Although I didn't have enough time in Bali to really get connected with the local jewelry makers (and my focus for the trip was the performance arts), I did get to visit some jewelry workshops. I have been using the techniques of filigree and chasing repousse in my work quite a lot in the last couple of years, techniques that can be found in places such as Bali, where the amount of tools and equipment available are minimal. In fact, the woman shown below has just one pair of pliers to work with to create the filigree for the earrings she is working on.
A closeup of the earring. She had a number of finished ones in the drawer below her bench.I recycle gold scraps in my studio as it is more economical to make new wire with the scraps than to send it in to be refined and get fresh wire in its place. However, in Bali, they go through the trouble of making their own silver wire. Almost nobody does that in the US as it is too much trouble with silver. It tends to crack as you are reducing the size of the ingot through rolling. Here is an image of a brick that has been carved to serve as a mold for the molten metal to be poured into.A torch in Bali. I am not clear about which fuel they were using in it, combined with a foot bellows to add air to the mixture.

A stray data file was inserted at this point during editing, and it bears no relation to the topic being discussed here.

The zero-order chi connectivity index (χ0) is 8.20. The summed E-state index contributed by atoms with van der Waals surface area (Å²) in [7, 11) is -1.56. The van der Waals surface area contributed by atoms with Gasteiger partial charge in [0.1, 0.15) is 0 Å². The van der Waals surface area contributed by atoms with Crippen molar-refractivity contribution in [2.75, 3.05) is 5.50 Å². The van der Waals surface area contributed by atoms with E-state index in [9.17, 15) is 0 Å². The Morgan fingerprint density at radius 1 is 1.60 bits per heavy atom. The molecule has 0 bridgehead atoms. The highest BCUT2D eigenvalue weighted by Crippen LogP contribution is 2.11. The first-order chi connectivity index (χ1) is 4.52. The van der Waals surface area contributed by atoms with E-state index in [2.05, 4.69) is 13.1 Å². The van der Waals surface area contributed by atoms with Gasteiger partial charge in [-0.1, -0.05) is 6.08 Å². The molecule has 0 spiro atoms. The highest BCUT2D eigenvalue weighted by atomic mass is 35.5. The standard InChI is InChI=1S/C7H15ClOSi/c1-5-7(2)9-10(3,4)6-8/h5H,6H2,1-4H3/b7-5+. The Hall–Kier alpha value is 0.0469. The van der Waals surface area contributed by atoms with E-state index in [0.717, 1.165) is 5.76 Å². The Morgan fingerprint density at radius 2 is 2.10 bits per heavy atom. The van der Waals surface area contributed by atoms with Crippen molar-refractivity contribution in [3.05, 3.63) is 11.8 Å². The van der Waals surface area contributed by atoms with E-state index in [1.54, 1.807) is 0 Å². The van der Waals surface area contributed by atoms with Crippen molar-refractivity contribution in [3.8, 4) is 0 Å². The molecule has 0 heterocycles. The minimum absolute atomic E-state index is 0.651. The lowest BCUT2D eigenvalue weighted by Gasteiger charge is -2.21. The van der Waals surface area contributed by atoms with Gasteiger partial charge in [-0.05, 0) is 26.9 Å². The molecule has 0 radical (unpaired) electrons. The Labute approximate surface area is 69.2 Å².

The point of this post being, there can be some fantastic jewelry made without the benefit of elaborate tools. Here is a tray full of some earrings that one of the jewelers was working on.Here he is at the bench.